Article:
Pictures released Friday by state media showed North Korean leader Kim Jong Un, along with his daughter, following the launch of what North Korea said was a Hwasong-17 intercontinental ballistic missile.
North Korea made the training launch in response to “large-scale and aggressive war drills by the United States and traitorous South Korean puppets,” the Korean Central News Agency, North Korea’s official media outlet, said.
“We will make them understand for themselves that the further their military maneuvers against the DPRK are prolonged and expanded, the more serious the irreversible threat to them will be,” leader Kim was quoted as saying, using the acronym for the official name of North Korea.
The United States and South Korea are holding a major joint military exercise lasting 11 days, which includes the allies’ largest field exercises in five years. The drills have been ramped up over the past year, after North Korea launched a record number of missiles.
At a briefing on Thursday, Pentagon spokesman Brigadier General Patrick Ryder reiterated the United States’ position that the exercises “are defensive in nature and are intended to strengthen our interoperability and are intended to deter potential aggression in the region.”
General Ryder said North Korea’s response to the drills is “inappropriate… destabilizing and disturbing.”
While North Korea insists its latest launch was a response to drills, in reality it has been launching missiles, including intercontinental ones, at an intensified level for more than a year.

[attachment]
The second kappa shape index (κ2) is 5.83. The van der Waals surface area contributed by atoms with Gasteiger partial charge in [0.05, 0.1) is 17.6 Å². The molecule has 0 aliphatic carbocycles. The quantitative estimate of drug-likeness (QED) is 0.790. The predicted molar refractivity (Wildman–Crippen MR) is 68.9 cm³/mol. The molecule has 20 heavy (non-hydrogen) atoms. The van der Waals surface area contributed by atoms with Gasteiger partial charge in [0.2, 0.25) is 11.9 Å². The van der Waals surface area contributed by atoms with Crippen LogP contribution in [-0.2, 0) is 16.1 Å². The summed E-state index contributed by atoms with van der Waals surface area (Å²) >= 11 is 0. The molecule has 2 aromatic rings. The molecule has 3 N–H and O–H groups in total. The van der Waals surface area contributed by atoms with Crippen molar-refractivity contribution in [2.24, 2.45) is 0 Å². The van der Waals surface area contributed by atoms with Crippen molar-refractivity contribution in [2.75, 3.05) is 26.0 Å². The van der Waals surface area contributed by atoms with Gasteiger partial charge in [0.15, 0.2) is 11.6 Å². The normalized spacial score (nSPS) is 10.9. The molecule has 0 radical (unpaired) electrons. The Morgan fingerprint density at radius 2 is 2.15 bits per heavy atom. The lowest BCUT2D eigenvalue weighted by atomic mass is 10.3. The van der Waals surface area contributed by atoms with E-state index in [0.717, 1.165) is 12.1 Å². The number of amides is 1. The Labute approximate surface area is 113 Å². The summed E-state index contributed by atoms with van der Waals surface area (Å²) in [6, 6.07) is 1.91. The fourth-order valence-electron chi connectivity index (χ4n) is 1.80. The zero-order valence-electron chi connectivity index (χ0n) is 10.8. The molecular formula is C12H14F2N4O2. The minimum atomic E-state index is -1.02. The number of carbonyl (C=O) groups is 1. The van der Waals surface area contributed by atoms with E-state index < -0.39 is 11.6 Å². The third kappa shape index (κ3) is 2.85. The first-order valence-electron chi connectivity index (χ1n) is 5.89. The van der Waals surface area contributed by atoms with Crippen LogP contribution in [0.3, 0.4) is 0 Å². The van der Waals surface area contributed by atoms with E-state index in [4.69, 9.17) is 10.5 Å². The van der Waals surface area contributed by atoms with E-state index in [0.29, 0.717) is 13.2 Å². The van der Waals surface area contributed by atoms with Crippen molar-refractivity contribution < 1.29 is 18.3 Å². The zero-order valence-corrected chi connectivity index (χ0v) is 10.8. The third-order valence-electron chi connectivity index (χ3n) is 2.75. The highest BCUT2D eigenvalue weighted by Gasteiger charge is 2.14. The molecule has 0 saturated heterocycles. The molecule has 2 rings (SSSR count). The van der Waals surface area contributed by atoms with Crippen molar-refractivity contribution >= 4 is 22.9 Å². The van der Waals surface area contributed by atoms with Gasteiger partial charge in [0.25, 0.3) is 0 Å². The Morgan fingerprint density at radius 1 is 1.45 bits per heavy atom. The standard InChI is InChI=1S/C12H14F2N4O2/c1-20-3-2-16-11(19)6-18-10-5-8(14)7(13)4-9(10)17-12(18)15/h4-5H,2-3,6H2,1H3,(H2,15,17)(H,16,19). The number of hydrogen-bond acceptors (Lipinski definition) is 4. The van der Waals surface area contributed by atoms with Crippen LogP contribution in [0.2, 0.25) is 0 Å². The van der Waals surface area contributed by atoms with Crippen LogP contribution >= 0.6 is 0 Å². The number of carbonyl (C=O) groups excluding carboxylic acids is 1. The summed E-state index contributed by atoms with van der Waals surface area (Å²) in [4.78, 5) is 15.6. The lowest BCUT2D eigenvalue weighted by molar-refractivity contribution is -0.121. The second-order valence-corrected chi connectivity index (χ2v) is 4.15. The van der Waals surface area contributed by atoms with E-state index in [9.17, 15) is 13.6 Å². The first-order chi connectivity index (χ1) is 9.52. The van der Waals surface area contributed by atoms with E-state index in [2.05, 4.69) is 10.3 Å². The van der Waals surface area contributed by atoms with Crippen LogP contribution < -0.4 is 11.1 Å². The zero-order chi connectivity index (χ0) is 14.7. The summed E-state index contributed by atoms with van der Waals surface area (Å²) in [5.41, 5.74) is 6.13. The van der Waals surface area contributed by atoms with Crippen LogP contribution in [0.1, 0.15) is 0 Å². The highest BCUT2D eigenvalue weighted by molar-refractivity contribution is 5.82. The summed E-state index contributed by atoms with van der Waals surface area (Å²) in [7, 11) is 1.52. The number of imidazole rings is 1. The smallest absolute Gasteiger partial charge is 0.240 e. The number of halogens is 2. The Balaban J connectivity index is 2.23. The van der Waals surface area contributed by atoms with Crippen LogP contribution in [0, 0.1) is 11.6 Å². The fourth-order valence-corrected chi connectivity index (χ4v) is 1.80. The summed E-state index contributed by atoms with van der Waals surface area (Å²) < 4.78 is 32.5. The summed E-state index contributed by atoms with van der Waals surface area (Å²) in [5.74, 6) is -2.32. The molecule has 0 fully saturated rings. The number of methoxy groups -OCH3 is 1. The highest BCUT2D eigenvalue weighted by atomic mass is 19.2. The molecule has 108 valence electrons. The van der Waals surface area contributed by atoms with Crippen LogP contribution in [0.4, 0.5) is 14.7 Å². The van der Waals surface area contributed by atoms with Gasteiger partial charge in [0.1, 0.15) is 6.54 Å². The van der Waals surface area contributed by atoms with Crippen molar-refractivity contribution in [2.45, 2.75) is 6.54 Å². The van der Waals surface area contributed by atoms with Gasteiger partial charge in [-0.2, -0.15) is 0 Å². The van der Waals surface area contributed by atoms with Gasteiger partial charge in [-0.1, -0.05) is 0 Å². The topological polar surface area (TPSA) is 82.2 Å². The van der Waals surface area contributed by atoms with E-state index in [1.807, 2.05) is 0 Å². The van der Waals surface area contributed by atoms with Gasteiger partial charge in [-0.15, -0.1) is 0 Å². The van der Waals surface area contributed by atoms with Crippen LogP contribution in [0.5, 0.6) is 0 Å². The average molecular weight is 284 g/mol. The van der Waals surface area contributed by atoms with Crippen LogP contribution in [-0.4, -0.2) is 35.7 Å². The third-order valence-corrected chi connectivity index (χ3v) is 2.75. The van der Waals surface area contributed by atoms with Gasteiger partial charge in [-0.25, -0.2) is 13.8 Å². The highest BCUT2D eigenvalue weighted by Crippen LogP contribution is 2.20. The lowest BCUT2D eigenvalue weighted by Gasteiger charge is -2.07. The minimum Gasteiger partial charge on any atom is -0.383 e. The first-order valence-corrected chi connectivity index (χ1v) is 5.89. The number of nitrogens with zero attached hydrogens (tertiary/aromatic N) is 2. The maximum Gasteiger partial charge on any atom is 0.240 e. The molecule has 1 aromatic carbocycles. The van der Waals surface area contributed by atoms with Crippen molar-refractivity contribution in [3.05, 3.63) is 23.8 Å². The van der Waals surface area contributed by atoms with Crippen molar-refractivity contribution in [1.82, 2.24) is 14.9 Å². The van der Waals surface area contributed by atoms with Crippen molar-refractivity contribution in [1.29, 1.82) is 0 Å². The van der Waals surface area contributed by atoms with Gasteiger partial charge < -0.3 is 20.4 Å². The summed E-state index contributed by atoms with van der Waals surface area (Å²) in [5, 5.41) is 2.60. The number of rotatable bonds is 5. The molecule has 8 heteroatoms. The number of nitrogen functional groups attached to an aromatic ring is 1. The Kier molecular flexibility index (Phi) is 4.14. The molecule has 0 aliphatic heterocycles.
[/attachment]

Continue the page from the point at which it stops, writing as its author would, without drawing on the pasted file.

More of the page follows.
In 2022, North Korea launched more than 90 missiles, by far the highest number of missiles ever launched in a single year. In early November, it launched 23 missiles in a single day.
US and South Korean officials have warned for months that North Korea has completed preparations for another nuclear test, which would be its seventh since 2006.
North Korea has many possible reasons for conducting weapons tests, including developing new capabilities, demonstrating deterrence capabilities, and signaling resolve to its people.
Thursday’s ICBM launch came just hours before South Korean President Yoon Suk Yeol’s meeting in Tokyo with Japanese Prime Minister Fumio Kishida.
The highly symbolic Yoon-Kishida meeting was meant to signal a greater willingness by Seoul and Tokyo to put historical animosities behind them and focus on common dangers, such as North Korea.
North Korea has reacted angrily to increased Japan-South Korea security cooperation, as well as trilateral cooperation with the United States.